Assessment methodlecture: written exam; specialization workshop: verification of preparation for classes
Symbol of learning outcomeLearning outcomesReference to the learning outcomes for the field of study
LO1describes construction and explains the principle of operation of transformers and induction machines
LO2identifies and suggests groups of connections of three-phase transformer, calculates voltages and currents in transformer windings
LO3interprets the behaviour of induction machines and transformers in various conditions (various voltage, frequency, load)
LO4illustrates different ways of startup and speed control of induction motors, calculates speed and current of induction motor in various work conditions (various voltage, frequency, load torque)
LO5describes the actual status and construction development trends in electrical machines
LO6associates the connection of electrical machines with other areas of knowledge in the discipline of electrical engineering
Symbol of learning outcomeMethods of assessing the learning outcomesType of tuition during which the outcome is assessed
LO1examL
LO2evaluating the student’s preparation for the classes, examL, SW
LO3evaluating the student’s preparation for the classes, examL, SW
LO4evaluating the student’s preparation for the classes, examL, SW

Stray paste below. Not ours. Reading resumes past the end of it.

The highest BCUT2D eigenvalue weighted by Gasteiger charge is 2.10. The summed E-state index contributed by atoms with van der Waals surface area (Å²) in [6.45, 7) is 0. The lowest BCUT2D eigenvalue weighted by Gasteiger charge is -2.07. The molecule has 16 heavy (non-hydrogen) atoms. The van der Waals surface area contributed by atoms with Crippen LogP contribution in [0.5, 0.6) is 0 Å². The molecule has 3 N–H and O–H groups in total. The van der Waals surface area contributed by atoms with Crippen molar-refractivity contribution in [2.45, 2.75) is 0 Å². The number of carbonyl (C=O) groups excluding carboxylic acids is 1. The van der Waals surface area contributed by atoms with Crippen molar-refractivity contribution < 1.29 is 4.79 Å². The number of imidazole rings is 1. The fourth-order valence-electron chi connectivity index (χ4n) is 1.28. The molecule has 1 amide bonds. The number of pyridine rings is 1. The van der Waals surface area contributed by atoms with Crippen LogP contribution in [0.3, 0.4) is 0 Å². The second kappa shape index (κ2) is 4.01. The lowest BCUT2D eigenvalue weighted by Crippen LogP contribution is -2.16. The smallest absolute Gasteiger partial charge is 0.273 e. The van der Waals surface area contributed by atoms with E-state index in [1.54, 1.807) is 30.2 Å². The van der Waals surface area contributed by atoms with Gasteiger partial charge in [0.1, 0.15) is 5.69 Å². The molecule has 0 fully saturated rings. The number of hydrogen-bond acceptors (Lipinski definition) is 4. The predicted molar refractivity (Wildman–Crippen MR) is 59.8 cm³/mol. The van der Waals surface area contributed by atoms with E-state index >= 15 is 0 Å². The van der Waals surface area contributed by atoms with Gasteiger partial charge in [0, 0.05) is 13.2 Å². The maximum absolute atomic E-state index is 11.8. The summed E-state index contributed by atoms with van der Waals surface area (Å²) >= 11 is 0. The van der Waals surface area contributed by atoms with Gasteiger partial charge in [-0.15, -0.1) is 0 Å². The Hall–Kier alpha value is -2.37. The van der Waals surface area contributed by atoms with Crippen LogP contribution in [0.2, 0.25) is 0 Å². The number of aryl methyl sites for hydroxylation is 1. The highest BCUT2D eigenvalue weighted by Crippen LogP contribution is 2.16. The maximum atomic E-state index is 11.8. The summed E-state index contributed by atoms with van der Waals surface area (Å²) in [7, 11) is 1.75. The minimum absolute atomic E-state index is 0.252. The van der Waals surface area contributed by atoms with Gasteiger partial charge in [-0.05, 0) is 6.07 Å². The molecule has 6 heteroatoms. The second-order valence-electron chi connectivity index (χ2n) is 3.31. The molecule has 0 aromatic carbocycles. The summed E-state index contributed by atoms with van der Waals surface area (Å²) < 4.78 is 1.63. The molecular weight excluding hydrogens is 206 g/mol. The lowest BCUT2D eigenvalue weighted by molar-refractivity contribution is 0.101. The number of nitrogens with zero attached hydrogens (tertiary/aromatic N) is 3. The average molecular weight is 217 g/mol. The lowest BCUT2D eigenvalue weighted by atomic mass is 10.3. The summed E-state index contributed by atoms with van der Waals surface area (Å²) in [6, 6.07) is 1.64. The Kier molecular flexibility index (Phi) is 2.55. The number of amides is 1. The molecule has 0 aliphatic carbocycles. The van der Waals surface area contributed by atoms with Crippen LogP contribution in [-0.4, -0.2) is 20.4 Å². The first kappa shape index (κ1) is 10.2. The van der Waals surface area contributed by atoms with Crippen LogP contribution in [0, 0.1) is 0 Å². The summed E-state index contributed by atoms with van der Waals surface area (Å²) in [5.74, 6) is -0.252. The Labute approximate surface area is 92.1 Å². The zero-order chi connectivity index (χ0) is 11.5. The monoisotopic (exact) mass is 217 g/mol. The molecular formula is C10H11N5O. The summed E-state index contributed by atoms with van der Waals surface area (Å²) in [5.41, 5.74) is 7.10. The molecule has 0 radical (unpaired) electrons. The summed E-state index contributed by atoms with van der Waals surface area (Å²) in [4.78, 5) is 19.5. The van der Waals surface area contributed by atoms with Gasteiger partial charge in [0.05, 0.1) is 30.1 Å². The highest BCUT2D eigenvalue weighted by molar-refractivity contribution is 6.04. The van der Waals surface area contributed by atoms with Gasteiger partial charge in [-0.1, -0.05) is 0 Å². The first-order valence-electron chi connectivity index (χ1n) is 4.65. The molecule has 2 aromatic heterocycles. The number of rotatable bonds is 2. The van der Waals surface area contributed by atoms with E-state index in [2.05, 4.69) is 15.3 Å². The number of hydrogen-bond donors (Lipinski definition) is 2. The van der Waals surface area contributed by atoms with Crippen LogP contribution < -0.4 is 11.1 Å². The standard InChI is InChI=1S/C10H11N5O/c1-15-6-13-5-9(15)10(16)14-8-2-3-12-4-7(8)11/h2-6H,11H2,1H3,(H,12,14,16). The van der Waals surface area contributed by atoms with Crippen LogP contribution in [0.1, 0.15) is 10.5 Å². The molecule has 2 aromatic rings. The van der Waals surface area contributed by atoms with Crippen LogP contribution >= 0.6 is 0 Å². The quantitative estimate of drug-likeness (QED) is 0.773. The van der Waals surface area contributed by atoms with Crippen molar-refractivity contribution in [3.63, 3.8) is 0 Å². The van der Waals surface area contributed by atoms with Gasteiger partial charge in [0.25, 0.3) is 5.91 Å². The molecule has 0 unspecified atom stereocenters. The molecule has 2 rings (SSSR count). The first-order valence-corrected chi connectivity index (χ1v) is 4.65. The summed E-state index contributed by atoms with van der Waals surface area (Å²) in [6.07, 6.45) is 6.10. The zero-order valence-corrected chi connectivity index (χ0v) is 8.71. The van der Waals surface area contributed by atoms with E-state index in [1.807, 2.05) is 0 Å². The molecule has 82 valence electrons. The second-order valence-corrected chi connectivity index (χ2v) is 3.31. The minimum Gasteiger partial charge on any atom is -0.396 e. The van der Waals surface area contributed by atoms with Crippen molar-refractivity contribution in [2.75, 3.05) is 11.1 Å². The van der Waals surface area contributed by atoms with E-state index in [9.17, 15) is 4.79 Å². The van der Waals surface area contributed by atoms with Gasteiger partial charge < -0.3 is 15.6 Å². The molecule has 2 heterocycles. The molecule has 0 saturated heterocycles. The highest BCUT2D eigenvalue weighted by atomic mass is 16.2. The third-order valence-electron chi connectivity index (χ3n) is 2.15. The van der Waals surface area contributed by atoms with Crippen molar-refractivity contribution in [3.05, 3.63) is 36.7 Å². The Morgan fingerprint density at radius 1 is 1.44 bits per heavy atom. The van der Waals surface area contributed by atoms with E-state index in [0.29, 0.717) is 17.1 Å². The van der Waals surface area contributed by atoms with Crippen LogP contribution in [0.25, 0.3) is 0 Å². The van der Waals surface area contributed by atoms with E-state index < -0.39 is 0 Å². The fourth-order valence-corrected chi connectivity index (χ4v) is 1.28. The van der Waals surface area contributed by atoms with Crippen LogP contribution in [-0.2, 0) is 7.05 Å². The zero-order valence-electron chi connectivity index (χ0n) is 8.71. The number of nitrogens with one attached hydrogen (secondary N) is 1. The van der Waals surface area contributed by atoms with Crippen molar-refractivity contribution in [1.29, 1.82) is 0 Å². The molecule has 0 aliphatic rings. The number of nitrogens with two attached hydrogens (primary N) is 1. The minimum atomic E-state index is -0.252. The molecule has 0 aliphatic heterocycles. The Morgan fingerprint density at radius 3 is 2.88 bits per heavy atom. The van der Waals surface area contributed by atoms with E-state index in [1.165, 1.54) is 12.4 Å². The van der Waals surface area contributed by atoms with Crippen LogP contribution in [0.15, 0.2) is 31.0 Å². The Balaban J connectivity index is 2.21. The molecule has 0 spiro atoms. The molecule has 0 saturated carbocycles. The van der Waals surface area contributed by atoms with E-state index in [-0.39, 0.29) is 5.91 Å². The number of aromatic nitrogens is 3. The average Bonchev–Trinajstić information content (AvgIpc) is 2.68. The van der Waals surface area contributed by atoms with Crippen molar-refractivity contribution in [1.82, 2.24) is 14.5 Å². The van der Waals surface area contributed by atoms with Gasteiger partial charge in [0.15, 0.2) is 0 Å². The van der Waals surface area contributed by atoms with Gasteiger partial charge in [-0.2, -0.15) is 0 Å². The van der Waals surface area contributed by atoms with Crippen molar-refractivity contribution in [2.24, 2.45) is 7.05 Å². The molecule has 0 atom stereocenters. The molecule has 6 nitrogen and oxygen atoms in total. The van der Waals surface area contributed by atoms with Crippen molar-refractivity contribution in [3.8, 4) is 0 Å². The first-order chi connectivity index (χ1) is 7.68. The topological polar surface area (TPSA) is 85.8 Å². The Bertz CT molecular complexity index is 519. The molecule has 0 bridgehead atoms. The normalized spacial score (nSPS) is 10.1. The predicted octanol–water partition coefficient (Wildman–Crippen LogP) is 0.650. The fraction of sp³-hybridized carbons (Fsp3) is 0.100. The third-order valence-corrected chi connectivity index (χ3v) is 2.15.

LO5examL
LO6examL
Student workload (in hours)No. of hours
Calculationparticipation in the laboratory15
preparation for the laboratory15
description of laboratory reports15
participation in lectures30
preparing to pass the exam30
case studies/homeworks40
TOTAL:145
Quantative indicatorsHoursNo. of ECTS credits
Student workload – activities that require direct teacher participation453.0
Student workload – practical activities453.0
Basic references
  1. Morris N.: Electrical & electronic engineering principles. Longman, 1994.
  2. Ryff P. F .L: Electric machinery. Prentice Hall, 1988.
  3. Wildi T.: Electrical machines, drives and power systems. Pearson Education, 2006.
Supplementary references
  1. Sen P. G.: Principles of electric machines and power electronics. J. Wiley & Sons, 1997.